Tuesday, September 24, 2013

Star Wars: Book of Sith review

"Fear attracts the fearful…
the strong…
the weak…
the innocent…
the corrupt. 

Fear. Fear is my ally."
―Darth Maul.

     The Book of Sith is the companion piece to the Jedi Path sourcebook I reviewed here. As the Jedi Path discussed what made up the Jedi Order with scribbled-in notes from various movie and EU characters, so does Book of Sith do the same with their opposite number. Supposedly, this volume would unlock the secrets of the Dark Side just as the previous one did the same for the Light.

    It doesn't.

    Not really. The problem with Book of Sith boils down to the fact it's all over the place with its Expanded Universe references. It also doesn't really give us any real details into their philosophy. There's some stuff about their techniques but nothing really meaty on what makes the Sith the Sith.

    I question a lot of their choices in the book and think it would have been better to have a tighter focus on its subject. For a book about the Jedi Knighthood's dark reflection, a substantial number of pages are spent discussing the Nightsisters and midiclorians. Even the choice of margin commentators is a trifle off with Yoda, Luke Skywalker, Mace Windu, and Quinlan Vos joining the ranks of various Dark Side practitioners from the SWEU. I mean, would it have killed the author to cut down the Jedi to one or two? Also, why isn't Starkiller, Cadeus, or Darth Krayt here? They're some of the few actual post-ROTS Sith Lords.

    My least favorite part of the book is the section devoted to Darth Malgus discussing one of his military campaigns. Aside from telling us that Darth Malgus was a badass, which we knew, and a military strategist, ditto, no new insights are given to either him or the Sith Empire. The only part of it I liked was Darth Vader wondering how his relationship with Eleena the Twilelk ended. It's kind of tragic knowing, for readers of Deceived, that Malgus ended up killing her like Vader did Padme.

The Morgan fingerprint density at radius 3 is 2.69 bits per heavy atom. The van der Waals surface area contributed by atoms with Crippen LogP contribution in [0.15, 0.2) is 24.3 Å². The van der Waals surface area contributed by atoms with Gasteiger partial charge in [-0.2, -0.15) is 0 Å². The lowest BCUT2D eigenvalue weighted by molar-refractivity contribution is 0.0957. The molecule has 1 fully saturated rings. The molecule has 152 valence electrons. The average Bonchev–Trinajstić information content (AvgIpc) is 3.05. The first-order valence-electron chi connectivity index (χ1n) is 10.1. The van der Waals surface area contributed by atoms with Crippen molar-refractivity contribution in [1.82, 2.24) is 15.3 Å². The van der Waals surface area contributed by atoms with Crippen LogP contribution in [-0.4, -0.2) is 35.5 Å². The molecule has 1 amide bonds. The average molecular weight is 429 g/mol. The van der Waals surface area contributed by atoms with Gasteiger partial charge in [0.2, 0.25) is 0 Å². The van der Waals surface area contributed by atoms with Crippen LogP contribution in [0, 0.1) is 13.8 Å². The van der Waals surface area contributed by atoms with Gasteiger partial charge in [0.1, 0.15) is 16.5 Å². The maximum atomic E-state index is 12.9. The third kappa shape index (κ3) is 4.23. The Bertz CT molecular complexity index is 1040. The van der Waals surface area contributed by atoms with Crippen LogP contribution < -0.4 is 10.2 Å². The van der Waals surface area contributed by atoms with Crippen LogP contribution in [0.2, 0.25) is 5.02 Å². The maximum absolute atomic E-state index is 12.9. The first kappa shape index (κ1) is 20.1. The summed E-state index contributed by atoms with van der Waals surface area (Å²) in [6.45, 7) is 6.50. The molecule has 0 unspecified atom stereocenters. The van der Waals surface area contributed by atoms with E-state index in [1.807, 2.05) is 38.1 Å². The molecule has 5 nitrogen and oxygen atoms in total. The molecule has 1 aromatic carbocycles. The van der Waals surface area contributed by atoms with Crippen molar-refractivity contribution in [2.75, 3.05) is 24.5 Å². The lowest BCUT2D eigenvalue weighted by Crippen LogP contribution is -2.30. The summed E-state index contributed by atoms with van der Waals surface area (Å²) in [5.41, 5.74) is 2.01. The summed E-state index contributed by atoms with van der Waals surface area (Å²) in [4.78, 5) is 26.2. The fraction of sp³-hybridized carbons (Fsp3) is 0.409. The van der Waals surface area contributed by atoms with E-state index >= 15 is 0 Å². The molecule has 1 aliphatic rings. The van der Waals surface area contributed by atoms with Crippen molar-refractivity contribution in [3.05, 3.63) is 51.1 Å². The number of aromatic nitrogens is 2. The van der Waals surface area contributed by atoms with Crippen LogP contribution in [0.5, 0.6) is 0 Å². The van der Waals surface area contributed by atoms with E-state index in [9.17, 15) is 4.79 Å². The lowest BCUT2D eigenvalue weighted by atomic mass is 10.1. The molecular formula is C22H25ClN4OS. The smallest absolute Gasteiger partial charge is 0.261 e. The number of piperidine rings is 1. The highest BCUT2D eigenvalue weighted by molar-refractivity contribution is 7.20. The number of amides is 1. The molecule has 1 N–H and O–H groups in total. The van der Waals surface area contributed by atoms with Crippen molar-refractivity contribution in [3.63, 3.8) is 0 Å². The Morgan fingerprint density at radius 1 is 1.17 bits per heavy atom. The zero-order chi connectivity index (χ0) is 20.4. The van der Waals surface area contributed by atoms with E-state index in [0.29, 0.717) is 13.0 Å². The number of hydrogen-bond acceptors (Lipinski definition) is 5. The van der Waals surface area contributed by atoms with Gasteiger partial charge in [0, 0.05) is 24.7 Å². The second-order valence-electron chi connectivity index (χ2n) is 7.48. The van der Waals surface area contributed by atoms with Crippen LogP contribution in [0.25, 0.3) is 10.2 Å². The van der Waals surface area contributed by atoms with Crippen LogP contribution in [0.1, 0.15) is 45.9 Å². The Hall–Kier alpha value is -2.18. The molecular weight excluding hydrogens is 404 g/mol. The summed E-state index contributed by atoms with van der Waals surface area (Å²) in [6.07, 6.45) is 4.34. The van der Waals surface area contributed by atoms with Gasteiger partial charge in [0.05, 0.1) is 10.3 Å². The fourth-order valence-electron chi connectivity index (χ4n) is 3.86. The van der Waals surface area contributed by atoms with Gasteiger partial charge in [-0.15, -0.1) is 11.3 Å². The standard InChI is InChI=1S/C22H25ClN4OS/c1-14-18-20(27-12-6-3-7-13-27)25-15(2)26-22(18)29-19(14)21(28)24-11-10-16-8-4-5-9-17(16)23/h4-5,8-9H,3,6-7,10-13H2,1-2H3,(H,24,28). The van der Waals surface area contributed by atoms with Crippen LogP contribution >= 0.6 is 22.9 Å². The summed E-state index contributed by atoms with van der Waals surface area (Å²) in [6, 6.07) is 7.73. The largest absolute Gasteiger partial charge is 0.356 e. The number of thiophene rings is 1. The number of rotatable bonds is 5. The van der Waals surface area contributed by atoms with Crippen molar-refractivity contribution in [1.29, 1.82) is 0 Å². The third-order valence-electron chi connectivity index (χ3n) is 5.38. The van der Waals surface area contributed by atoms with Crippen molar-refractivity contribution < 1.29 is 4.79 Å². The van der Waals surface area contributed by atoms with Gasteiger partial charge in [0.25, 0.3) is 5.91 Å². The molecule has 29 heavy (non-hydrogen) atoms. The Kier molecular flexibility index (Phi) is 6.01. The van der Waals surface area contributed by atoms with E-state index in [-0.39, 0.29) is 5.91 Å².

The Nightsisters section elaborates on the religion of the Dathomir witches, showing they worship spirits and anthropomorphize nature. This is all fascinating but wholly irrelevant to the Sith, even if Darth Maul hails from their territories. On the plus side, it does confirm that Ventress was a Nightsister first then sold to Rattataki slavers. About the only thing interesting about this section is the idea Mother Talzin and other Force-users have met the Celestials from The Clone Wars "Mortis" arc before.

     Another part which doesn't work is Darth Plagueis' lengthy treatise on the scientific nature of the Force. After a promising beginning, it devolves into explaining why there's an afterlife and the Force works like magic. It rather undermines Plagueis as a character since he can't process what is plainly true in the Star Wars universe while distracting from what is the "orthodox" Sith view on the Force (i.e. the Force functions like magic). About the only thing I liked was the discussion there's no difference between the Netherworld (Heaven) and Chaos (Hell) but the mindset of the wielder.

     About the only parts of the book I enjoyed are the margin notes and its discussion of Sith techniques. The margin notes are hilarious, showing the vastly different perspectives of the Dark Side a collection of different characters have. While there are too many Jedi, I can't say I'm displeased with the comments. I just wish they'd made the majority of commentators to be actual Sith.

     The author manages to get everyone's "voice" right and I am particularly pleased with how they handle Luke Skywalker. He sounds like a wise and noble Jedi Master for 90% of the work but there's just enough of the Farmboy bush pilot leftover to make sure you know whose talking.

     The notes on Sith techniques are not particularly interesting but are informative. We get a number of Sith fighting styles, weapons, and abilities which all have previously shown up in the Star Wars EU. My only disappointment with this section was the discussion of Sith lightsaber techniques. Apparently, the Sith practice only three techniques versus the Jedi's seven. It's rather disappointing and makes me think the book could have expanded that considerably.

     In conclusion, I find the Book of Sith to be disappointing. It's all well-written but the relevant content regarding the Sith is miniscule. Too much time is wasted on the Nightsisters, Darth Plagueis' treatise, and Darth Malgus' military campaigns. If you want a detailed guide to the Sith, this is not the book for you. There's just too much random stuff without much relevance to the book's ostensible subject matter.


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